An Overview

India is endowed with a diverse flora and fauna and contains three biodiversity hotspots including the Western Ghats, Himalaya and Indo-Burma hotspots. 92 national parks and 492 wildlife sanctuaries, covering an area of approx. 155,000 sq km², provide a sanctum for many threatened species, including the Royal Bengal Tiger, one-horned rhino and elephant. The total protected area covers less than 5 per cent of India's total land mass.

The conservation efforts to save India's national animal, the tiger, are a mixed bag. On a positive note, the latest tiger census shows signs of hope for the tiger. The census figures are also significantly more precise and reliable due to the adaption of modern tracking methods incl. camera traps compared to the less reliable pugmark tracking method in use earlier. As per the National Tiger Census, the wild tiger population in India increased to 2 967 in 2018 (2 226 recorded in 2014). The natural overall habitats of tigers are nevertheless diminishing and poaching of tigers, rhinos and other threatened animal species is rampant. Some national parks and sanctuaries such as Corbett and Bandhavgarh have contained strong tiger populations whereas in some others such as Sariska, the charismatic tiger ceased to roam although more recently a few relocations have nurtured a small population. Dense forests, that provide a natural habitat for wildlife, are becoming a rarity in India which according to estimates cover only less than two percent of the total land area. The gradual destruction of jungles and prime forests has created isolated pockets of wildlife habitat and inhibited the free and natural movement of tigers and elephants, to name a few.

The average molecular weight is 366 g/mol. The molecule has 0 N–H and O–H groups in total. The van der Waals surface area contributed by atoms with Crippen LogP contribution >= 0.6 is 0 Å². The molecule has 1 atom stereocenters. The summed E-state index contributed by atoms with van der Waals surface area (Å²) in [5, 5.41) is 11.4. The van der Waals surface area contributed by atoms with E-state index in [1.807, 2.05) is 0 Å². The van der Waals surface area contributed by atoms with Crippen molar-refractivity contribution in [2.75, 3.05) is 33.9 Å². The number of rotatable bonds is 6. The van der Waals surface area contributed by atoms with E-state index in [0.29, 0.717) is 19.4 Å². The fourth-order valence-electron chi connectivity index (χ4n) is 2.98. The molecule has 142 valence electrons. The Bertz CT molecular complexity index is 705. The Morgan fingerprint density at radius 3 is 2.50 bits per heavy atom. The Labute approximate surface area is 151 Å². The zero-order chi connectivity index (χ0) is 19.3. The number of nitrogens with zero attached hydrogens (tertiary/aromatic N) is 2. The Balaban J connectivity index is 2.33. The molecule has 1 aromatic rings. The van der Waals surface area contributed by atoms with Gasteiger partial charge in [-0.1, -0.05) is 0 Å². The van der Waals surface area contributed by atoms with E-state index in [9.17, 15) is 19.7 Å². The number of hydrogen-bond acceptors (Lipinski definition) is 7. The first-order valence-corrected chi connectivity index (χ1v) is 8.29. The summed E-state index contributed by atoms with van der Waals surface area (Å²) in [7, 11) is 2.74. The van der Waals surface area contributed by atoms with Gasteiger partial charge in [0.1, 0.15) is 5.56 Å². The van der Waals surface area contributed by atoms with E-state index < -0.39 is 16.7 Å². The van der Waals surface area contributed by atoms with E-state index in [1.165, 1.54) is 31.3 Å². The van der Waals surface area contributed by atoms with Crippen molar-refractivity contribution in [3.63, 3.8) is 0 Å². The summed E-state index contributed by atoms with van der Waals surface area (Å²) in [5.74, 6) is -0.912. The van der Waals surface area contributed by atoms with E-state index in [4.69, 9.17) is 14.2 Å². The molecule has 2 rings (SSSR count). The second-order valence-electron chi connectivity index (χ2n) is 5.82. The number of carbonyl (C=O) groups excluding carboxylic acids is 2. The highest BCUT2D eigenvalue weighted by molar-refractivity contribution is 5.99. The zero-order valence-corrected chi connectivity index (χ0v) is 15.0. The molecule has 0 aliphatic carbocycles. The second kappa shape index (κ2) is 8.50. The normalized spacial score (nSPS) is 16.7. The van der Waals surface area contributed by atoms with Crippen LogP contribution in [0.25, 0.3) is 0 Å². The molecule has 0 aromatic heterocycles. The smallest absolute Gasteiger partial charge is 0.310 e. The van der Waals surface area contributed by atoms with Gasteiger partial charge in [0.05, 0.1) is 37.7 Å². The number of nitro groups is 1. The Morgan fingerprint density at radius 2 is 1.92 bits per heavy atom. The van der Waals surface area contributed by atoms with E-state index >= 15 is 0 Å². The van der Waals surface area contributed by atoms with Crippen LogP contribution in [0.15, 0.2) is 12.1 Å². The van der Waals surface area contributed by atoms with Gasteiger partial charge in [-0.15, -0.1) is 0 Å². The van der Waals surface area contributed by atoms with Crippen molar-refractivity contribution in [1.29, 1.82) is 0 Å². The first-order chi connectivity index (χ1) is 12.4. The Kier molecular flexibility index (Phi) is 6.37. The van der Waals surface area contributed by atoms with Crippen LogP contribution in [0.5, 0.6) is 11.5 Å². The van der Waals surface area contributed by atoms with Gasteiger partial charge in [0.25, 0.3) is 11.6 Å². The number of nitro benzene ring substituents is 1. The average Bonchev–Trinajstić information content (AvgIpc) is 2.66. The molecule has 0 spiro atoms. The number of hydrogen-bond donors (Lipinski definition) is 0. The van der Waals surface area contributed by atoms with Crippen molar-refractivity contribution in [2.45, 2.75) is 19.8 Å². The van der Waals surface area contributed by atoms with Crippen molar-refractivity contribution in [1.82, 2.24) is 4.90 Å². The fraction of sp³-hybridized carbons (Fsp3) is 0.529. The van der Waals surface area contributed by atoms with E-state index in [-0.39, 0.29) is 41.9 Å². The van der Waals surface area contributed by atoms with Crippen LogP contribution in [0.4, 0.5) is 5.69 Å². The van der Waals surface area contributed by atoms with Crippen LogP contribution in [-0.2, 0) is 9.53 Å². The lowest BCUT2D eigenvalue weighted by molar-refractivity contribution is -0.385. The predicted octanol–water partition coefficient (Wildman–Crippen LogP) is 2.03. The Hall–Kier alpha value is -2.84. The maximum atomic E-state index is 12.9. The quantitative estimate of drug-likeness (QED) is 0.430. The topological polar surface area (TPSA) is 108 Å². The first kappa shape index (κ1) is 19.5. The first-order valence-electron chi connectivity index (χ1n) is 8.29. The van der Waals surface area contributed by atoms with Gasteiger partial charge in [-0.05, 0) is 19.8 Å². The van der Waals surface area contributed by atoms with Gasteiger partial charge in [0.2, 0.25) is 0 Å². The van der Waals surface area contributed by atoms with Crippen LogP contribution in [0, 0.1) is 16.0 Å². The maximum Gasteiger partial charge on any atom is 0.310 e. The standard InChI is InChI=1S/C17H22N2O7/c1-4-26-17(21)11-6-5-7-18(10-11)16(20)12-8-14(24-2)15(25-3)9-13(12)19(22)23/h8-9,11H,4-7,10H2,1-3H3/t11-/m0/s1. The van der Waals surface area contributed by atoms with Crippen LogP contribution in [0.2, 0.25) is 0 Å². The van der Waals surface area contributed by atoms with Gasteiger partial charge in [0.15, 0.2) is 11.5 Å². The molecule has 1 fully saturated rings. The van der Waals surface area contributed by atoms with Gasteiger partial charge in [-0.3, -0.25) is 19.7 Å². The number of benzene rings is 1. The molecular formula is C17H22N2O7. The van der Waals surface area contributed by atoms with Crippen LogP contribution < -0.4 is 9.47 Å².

Image above: An artificial hatching ground for the Olive Ridley sea turtle at Sajnekhali Island, Sundarbans

Indian peacock

Image above: Indian Peacock, the national bird of India.

Species Diversity in India >>
Maps of Biogeographic Zones in India >>

Selected Endangered and Critically Endangered Species

Bengal Tiger (Panthera tigris)
Asiatic Lion (Panthera leo persica)
Whale Shark (Rhincodon typus)
Snow Leopard (Uncia uncia)
Indian Wolf (Canis lupus pallipes)
Asian Elephant (Elphas maximus)
Indian Rhinoceros (Rhinoceros unicornis)
Lion-tailed Macaque (Macaca silenus)
Ganges River Dolhpin (Platanista gangetica gangetica)
Sarus Crane (Grus antigone antigone)
Oriental White-backed Vulture (Gyps bengalensis)
The Malabar Large Spotted CivetViverra civettina
Namdapha Flying Squirrel (Biswamayopterus biswasi)
King Cobra (Ophiophagus hannah)
Bullfrog (Hoplobatrachus tigerinus)
Malabar Banded Peacock (butterfly) (Papilio buddha)
Pygmy Hog (Sus salvanius)
Gharial (Gavialis gangeticus)


Gharials are a crocodile species that once thrived in many areas of South Asia but at present habit only a few sanctuaries in India and Nepal. Gharials have joined the long list of critically endangered species. Inland water pollution is threateninmg not just the survival of the gharial but so many other riverine species including the Ganges River Dolphin (susu). Besides pollution, dams and fishing also a threat to all animal life found in rivers.

Birds in the Backwaters of Kerala